Saturday, August 27, 2011

Me and BE

 "BE" is the short hand label for Jeff Smiley's "The Balanced Embouchure" approach to helping people with trumpet and horn embouchure, of which I'm a big fan and have posted on a number of times over the past couple of years. 

James Boldin has just done a post on it and here is part of the comment I put down below it. It's the best brief summary of my response to BE I've come up with so far.

Appreciate the open minded approach to Jeff Smiley’s work. I’ve been watching the debate on this for years, ever since getting his book and using his approach to get through an embouchure crisis that had me thinking about giving up the horn.

My sense of it all is that it can be very helpful for people looking to take a new direction due to the standard approaches not helping whatever issues they might be wanting to work through and who are willing to rebuild from the ground up.

For those for whom the standard approaches are working, though, a major overhaul and starting all over is something of a threatening prospect.

What I most appreciate about Jeff’s approach is that it helped me get a much broader and deeper understanding and feeling for what the embouchure can do and needs to do, and that helped me figure out what I needed to do to get everything working. He gives you the tools, but the responsibility is yours, and that’s a nice fit for how I like to work with people.

The other thing about Jeff’s approach I really like is that it goes well with all the neuroscience coming out saying how making music uses so many different areas of the brain, not all of which are always under our conscious control. His exercises helped me get a better sense of that when it comes to playing the horn.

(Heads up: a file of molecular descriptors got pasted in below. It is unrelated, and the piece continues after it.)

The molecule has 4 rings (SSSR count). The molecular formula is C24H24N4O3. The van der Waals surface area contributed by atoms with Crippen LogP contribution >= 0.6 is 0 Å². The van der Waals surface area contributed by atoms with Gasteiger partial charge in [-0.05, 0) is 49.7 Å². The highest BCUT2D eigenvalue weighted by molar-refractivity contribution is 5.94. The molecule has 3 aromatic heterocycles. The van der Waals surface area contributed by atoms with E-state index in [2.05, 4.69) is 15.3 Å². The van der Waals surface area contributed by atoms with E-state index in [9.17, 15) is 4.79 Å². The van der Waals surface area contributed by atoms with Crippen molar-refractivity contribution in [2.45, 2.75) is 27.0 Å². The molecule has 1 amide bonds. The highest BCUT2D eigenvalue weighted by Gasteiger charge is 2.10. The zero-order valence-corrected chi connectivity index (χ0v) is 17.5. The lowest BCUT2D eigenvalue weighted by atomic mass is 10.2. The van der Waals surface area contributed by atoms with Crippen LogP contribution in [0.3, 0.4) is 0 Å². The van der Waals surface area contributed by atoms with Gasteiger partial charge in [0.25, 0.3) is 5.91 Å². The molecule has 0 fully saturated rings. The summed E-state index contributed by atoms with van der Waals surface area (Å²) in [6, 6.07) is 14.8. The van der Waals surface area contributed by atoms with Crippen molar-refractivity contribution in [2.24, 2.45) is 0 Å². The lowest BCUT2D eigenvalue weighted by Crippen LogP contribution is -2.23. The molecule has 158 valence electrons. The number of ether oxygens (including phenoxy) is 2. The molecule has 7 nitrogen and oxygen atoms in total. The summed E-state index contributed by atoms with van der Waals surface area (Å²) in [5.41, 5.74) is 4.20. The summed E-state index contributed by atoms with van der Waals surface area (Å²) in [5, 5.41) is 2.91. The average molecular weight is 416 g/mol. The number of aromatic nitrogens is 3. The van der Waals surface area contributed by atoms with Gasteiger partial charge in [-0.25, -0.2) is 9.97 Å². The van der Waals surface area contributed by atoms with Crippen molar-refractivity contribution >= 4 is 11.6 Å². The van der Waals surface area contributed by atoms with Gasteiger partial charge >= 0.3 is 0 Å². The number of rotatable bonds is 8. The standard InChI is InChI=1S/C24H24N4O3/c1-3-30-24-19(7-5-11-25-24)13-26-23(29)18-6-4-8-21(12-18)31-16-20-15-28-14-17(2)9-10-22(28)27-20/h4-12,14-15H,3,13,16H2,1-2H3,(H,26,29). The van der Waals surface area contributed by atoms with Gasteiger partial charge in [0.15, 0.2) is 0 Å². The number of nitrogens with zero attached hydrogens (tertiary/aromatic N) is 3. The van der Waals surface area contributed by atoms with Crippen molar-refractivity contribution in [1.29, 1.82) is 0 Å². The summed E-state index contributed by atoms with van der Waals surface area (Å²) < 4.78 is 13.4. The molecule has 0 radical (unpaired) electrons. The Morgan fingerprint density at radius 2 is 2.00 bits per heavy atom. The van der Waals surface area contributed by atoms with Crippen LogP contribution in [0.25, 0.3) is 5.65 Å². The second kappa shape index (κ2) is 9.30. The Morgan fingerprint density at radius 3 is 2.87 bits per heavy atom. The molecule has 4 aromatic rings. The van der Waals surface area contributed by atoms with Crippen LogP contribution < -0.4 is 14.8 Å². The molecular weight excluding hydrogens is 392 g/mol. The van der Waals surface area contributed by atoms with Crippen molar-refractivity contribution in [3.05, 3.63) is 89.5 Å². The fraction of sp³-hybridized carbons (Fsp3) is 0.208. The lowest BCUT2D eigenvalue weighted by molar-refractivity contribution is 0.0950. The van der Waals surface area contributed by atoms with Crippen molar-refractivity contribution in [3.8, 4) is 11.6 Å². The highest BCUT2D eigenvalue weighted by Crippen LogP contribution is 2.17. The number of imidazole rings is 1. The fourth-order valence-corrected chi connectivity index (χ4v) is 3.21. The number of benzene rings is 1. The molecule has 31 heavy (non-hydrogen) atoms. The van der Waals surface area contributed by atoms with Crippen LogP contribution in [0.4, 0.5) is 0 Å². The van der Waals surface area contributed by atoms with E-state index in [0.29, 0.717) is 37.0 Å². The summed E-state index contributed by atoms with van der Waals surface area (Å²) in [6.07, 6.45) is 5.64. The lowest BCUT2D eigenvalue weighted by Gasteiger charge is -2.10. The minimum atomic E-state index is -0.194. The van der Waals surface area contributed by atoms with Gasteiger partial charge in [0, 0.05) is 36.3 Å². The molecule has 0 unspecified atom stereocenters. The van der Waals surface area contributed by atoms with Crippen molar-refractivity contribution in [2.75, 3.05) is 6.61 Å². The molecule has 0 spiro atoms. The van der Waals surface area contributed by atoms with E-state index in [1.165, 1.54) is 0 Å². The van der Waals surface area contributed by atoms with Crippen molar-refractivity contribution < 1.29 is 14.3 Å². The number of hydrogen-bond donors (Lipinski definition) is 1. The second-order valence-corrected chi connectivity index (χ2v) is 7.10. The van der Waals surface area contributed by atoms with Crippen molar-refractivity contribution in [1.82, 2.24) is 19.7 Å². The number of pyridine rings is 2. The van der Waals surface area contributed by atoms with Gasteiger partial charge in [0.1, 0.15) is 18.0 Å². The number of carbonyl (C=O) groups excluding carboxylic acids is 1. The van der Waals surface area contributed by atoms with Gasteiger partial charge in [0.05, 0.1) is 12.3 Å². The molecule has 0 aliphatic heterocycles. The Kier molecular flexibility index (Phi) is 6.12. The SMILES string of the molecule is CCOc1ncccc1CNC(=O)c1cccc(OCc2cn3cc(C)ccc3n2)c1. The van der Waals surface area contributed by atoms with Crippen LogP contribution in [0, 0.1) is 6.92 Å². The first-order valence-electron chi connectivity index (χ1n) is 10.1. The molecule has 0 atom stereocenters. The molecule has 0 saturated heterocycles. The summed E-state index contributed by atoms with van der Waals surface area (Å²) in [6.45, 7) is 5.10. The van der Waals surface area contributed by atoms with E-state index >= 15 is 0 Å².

My guess is that a lot of music educators don’t “get” what he’s up to because it’s so very difficult to look at something differently after a lifetime of building up something has worked for them. Besides, most people in the field are probably “naturals” to one degree or another and can’t really conceive what it’s like for the rest of us who aren’t. I’ll never be a natural horn player, but Jeff’s book helped me understand what that must be like and what I have to do to approximate it.

James says he's going to get the book and try it out. I look forward to his response and maybe talking with him about it. I'm also reminded I printed out Dave Wilken's somewhat riled up take down, with the idea of comparing it to the book the next time I reread it. The thing is that I've been having such a great time on the horn, particularly since my flow experience with the Fauré Requiem, I haven't felt a need for a refresher.

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